Visit the Arctic in the winter, and you’d think you’ve stepped through a portal to Hoth. There’s little light, the landscape and anything on it is bleached white, and the temperature hovers around -25 degrees–cold enough to snuff out a tauntaun. The fictional planet was very much on photographer Eirik Johnson’s mind when he trekked through Barrow, Alaska, the northernmost city in the U.S., last December. He was there to document the area’s makeshift cabins, which he first encountered two years earlier.
Johnson was in Barrow working on an environmental remediation project at a decommissioned navy base. He arrived in the summer of 2010, when the sun is permanently fixed above the horizon. Finding himself unable to adapt his circadian clock to the perpetual sunlight, Johnson spent his late “nights” exploring the region. At the edge of town near the Arctic waters, he came across hunting cabins built by the native Iñupiat tribe and began photographing them.
He says the magic hour–the time of day when environmental conditions were optimal for photography–was 3 a.m., when the sunlight was less intense and the skies took on a pinkish hue. The structures, he tells Co. Design, are ingeniously configured from “whatever materials can be found, which oftentimes included old particle board, shipping palettes, and bits and pieces from the navy base.” By the end of his stay in Barrow, in late August, Johnson had compiled a portfolio of immaculate photographs depicting several of the cabins.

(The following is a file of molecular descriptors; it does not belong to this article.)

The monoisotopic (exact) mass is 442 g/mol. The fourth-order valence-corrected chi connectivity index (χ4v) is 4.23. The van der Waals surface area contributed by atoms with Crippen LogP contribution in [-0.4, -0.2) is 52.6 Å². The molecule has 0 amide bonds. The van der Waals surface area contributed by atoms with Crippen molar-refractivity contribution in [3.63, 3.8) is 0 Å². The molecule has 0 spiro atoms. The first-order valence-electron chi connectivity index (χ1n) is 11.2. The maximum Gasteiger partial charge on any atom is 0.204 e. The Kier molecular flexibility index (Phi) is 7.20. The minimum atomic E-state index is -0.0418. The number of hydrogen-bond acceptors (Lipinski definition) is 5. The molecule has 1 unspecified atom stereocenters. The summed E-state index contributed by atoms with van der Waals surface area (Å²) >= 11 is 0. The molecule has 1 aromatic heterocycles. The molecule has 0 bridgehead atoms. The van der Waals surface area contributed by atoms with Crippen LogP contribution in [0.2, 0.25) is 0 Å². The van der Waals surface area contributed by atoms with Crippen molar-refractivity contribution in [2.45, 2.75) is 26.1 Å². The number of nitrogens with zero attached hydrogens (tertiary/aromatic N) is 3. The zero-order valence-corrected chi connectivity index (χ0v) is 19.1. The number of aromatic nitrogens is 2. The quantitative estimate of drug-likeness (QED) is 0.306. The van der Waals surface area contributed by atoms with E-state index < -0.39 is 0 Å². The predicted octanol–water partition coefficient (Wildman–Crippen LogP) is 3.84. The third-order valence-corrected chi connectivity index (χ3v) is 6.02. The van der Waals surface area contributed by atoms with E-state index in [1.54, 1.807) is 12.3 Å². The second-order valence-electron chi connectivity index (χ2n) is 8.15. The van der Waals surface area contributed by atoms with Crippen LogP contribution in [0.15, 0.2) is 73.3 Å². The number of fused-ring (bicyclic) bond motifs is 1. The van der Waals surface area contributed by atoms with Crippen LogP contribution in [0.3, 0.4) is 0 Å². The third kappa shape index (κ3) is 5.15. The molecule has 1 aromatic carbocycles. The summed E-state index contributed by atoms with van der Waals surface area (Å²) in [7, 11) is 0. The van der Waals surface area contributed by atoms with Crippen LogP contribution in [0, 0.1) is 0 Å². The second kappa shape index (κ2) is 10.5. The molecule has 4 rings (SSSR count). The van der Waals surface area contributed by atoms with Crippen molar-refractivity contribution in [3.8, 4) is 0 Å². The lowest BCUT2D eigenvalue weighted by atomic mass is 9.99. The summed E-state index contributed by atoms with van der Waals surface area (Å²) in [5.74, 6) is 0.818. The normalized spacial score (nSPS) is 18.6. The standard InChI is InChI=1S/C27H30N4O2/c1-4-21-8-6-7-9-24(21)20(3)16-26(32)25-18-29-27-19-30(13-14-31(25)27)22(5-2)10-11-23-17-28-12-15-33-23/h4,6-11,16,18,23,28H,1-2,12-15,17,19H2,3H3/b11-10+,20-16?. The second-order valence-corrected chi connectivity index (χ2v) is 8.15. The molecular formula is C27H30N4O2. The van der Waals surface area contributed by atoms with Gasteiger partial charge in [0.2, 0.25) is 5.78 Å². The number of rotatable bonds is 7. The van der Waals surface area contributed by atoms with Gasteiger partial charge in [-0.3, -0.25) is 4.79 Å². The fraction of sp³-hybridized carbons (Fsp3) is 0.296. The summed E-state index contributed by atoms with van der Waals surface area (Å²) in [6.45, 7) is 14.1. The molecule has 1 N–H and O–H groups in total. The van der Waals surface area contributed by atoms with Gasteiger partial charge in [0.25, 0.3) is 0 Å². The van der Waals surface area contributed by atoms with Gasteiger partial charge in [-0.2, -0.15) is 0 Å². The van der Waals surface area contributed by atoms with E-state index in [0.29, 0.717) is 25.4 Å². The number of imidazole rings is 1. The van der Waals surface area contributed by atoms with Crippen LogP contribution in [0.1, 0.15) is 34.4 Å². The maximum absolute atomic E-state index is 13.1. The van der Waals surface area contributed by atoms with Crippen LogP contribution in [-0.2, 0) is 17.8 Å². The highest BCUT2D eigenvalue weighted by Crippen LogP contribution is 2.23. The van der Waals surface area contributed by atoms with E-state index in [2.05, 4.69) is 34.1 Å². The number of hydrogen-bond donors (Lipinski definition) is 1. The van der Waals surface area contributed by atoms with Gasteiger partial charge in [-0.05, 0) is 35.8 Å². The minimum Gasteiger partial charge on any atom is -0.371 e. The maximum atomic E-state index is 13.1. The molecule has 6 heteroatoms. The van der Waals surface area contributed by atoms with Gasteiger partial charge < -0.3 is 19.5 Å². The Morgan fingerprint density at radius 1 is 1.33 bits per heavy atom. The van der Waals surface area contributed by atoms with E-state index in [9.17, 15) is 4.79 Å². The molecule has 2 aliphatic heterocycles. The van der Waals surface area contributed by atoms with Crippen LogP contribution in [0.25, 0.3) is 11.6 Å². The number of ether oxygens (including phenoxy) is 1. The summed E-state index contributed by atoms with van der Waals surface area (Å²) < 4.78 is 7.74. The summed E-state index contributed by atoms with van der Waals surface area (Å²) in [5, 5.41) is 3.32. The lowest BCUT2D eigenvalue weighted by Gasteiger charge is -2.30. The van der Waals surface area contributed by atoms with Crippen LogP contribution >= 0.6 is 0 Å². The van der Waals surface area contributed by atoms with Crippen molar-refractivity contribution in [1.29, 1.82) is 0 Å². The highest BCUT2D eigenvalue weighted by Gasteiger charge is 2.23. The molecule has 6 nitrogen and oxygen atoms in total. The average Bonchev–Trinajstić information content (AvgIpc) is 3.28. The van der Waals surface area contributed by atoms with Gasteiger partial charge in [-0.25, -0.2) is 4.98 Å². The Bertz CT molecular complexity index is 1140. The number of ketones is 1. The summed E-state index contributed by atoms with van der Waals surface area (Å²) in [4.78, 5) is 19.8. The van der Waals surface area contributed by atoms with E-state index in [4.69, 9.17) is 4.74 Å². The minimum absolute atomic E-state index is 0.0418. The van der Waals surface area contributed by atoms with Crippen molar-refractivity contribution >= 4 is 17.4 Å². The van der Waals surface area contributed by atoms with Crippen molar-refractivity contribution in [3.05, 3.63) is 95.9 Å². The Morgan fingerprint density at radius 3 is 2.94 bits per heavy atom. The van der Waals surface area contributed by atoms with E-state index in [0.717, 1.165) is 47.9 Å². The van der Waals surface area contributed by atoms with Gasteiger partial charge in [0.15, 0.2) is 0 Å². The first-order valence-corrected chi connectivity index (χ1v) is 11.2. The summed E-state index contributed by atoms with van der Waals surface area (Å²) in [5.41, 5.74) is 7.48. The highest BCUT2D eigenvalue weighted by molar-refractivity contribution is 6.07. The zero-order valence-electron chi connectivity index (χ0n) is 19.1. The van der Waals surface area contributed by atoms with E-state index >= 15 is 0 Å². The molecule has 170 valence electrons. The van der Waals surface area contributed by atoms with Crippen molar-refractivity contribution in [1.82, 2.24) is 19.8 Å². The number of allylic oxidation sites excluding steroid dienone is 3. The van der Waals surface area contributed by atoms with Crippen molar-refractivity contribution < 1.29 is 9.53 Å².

The images portray the dwellings in perfect clarity, with the blond, timber-sided homes popping up from the ashy coastal ground. They’re full of details and charming idiosyncrasies, like salvaged lawn furniture and, in one case, a heartbreakingly fragile basketball rim. “I connected with the cabins as portraits of their makers,” he says, pointing out how each of the cabins exuded a “whimsical individualism.”
Still, Johnson thought “something was missing.” It would take him some time to figure out just what it was. Gradually he realized that “the work was just as much about the extremes of the Arctic as much as it was about the architecture of the cabins.” He resolved to return to Barrow during winter, the counterpoint to the summertime conditions captured in his first round of pictures.
It would be more than two years before Johnson did go back. Last December, he found himself on the Arctic shore all over again, only this time, everything was blanketed in a thick coat of sea ice. The sky was stained a muted white–that is, when the sun was actually up. The light emerged for a few brief hours around noon, giving Johnson a small window of time to line up his shots.
The second round of images are drastically different from the first, though they both share the same perspectives and subjects. Johnson arranged them into diptychs to highlight their differences. The summer photographs have details that are, naturally, easy to pick out. But the winter images are nearly devoid of any character, aside from their non-specificity. And maybe the odd polar bear. “I had to keep an eye out,” he says.